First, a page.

UAH students traveled to China for a study-abroad program focusing on international business.
Study-abroad trips used to be the domain of backpacking summer students interested in exploring Old World ruins. But nowadays they mean business, says Dr. Yeqing Bao, associate professor of marketing at The University of Alabama in Huntsville (UAH).
"If we want to increase our students' competitiveness in the global environment, we need to offer international-related curriculum," says Dr. Bao, who also serves as the Associate Dean of Undergraduate and International Programs in the College of Business Administration. "I thought given the importance of the Asian market to the U.S., we ought to have more exposure."
Dr. Yeqing Bao
So this past May, 11 business majors spent two weeks in China, as part of UAH's first study-abroad trip to the region. "It's treated as a summer course but known as a Maymester, because it takes place between spring and summer," he says. "The students receive 3 credit hours but it doesn't interfere with their regular semesters."
Their first stop? Hohai University, in Nanjing. "They helped with logistics and did a great job," says Dr. Bao. They also provided a matching number of students to create a joint class, which was then tasked with a real-world research project: develop an international business plan for Yurun Group, a Chinese company looking to enter the U.S. market.
To ensure the cross-cultural flow of ideas, Dr. Bao divided the class into groups with an equal mix of Hohai and UAH students. Each group was required to research a plan for the real estate or the retail sectors of the company, with the ultimate goal of presenting a bilingual oral and written report to Yurun's executives.
Needless to say, no report on international business practices would have been complete without factoring in cultural differences. So the UAH students also spent time simply experiencing life in China. "Besides doing the curriculum, we also visited several cities – Beijing, Shanghai, and Suzhou – to give the students some perspective," says Dr. Bao.
One stop even included a visit to the Chinese branch of local software development company Intergraph. "Many of the students knew of Intergraph or had friends working there," he says, "so they could relate to the company and feel their excitement and their pain in trying to develop their business in China."
But even though Dr. Bao had prepared the students with a seminar on customs before they left, he says, they were still "struck by the vast difference between what we're used to here versus there – mundane differences." For example, he says with a laugh, the lack of coffee. "By the second or third day, students were asking to stop at Starbucks."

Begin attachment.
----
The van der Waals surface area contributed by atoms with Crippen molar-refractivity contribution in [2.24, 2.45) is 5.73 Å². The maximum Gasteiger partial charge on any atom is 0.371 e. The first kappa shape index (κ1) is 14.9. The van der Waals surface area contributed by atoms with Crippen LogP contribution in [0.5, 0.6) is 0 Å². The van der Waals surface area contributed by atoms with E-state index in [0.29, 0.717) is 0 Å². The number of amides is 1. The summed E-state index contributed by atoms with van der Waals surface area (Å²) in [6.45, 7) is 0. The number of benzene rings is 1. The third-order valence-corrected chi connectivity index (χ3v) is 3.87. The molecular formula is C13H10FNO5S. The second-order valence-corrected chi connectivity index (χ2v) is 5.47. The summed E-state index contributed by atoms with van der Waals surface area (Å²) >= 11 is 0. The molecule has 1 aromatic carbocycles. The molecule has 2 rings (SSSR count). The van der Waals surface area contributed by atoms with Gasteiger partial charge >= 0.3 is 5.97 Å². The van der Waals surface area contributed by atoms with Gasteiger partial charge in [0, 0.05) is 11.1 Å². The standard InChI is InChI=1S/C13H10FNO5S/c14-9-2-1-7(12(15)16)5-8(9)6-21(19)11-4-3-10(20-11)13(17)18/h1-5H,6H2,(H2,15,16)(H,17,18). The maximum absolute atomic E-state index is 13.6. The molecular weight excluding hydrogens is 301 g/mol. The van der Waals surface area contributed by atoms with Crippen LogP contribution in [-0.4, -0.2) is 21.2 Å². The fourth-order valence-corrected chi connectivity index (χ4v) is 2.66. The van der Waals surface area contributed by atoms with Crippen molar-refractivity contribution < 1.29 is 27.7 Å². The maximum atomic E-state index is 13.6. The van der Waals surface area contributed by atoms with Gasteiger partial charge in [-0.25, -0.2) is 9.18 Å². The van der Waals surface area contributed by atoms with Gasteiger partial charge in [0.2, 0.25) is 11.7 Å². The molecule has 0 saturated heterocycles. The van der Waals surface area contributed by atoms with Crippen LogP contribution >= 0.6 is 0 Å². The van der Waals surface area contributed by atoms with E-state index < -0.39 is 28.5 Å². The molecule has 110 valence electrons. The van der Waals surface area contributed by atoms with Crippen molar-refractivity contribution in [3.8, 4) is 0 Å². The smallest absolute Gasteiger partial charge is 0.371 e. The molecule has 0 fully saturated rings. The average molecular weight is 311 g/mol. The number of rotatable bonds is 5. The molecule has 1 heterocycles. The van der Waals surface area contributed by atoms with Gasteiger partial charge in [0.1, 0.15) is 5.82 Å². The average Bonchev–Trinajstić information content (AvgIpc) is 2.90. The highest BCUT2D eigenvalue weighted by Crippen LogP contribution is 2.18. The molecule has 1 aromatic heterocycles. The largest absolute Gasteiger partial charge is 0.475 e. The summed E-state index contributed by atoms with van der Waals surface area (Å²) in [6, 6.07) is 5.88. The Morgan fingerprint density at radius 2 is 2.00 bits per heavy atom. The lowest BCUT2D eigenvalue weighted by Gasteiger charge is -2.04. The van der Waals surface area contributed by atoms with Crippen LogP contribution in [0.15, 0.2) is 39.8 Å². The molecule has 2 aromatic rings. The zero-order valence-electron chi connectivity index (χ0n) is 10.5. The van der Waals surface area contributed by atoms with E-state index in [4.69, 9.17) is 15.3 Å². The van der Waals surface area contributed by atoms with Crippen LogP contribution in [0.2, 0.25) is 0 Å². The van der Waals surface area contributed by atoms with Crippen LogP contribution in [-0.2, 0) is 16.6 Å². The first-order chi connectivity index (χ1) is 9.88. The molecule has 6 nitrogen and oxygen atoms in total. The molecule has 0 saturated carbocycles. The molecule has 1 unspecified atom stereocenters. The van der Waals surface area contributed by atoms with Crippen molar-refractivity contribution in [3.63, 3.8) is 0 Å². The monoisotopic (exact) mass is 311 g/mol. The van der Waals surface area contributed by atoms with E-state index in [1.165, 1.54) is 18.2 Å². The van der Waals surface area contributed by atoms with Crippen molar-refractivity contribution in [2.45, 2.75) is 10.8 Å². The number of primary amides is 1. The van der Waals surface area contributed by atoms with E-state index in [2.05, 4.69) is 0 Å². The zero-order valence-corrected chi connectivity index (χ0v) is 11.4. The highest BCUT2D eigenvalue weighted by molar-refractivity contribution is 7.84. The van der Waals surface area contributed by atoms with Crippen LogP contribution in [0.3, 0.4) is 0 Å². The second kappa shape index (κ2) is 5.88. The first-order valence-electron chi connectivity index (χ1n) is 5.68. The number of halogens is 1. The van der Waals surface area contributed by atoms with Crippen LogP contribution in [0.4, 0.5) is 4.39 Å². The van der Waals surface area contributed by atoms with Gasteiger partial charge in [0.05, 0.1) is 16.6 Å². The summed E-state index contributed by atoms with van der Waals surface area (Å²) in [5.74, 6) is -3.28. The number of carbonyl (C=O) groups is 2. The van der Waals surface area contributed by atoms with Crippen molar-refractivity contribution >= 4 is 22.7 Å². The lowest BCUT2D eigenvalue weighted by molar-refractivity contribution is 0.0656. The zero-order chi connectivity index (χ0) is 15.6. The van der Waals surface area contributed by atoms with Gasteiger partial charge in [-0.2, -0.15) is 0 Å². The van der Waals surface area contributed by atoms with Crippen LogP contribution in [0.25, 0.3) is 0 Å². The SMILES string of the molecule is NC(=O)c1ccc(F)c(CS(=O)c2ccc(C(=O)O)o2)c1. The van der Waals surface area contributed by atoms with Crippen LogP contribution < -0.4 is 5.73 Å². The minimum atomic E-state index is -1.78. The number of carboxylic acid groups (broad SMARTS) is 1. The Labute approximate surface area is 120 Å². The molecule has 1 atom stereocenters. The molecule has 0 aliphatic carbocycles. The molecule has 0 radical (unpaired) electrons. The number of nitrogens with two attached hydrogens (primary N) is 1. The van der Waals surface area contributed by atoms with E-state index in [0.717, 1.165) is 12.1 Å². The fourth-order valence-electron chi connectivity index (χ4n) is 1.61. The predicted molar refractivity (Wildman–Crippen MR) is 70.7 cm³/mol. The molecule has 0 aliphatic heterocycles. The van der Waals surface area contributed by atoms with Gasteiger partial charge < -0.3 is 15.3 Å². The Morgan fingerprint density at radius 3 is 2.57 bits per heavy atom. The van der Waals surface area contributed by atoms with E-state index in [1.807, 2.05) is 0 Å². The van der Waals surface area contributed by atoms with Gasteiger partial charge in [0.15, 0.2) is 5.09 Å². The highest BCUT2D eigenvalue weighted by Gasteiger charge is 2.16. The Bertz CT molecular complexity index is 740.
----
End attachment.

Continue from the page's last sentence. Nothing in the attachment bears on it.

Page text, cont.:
I thought given the importance of the Asian market to the U.S., we ought to have more exposure.
Then there was the sheer number of people. "At the beginning, the students were shocked by seeing so many people at train stations or at airports or on the streets," he says, adding that a 'small' city in China might have a population of millions. "There are loads of people everywhere, and that reminds you that you are in a different country."
Other differences ranged from how business cards are exchanged (more formally) to the way meals are eaten (family-style). And then there were the cranes. "There are dozens in every direction," says Dr. Bao. "We rarely see that in the U.S. because the big construction was back in the 1930s, but it reminded them that China is on the verge of a big change."
One thing that hasn't changed, of course, is the Great Wall. And since no trip to China would be complete without a visit, the students also spent time walking just a few of the thousands of miles that make up the country's most well-known tourist destinations. "It was incredible, and the students really enjoyed it," says Dr. Bao.
With that final mission accomplished, it was time for the students to return to Nanjing for their last assignment. Together with their Hohai counterparts – and enlightened by the cultural education they'd received over the course of the trip – they made their presentations to Yurun's executives about what to take into consideration when entering the U.S. market.
"Mostly they provided basic ideas, but the company appreciated that some members understood the Chinese business environment and some members understood the American business environment," says Dr. Bao. "That made the ideas more suitable than if Yurun had just hired a Chinese firm."
As for the students themselves, he continues, "they formed great friendships with the students from Hohai and gained a deeper knowledge of solving the tasks." They also picked up one other essential skill, one that Dr. Bao says may just make the difference between success and failure as an American businessperson in Asia.
"I told the students that by the end of the trip, everyone should be able to use chopsticks to pick up a peanut – and everyone passed," he says with real pride. "People will understand if you say you can't use chopsticks, but the distance is lessened when you can say you are able to use them well!"
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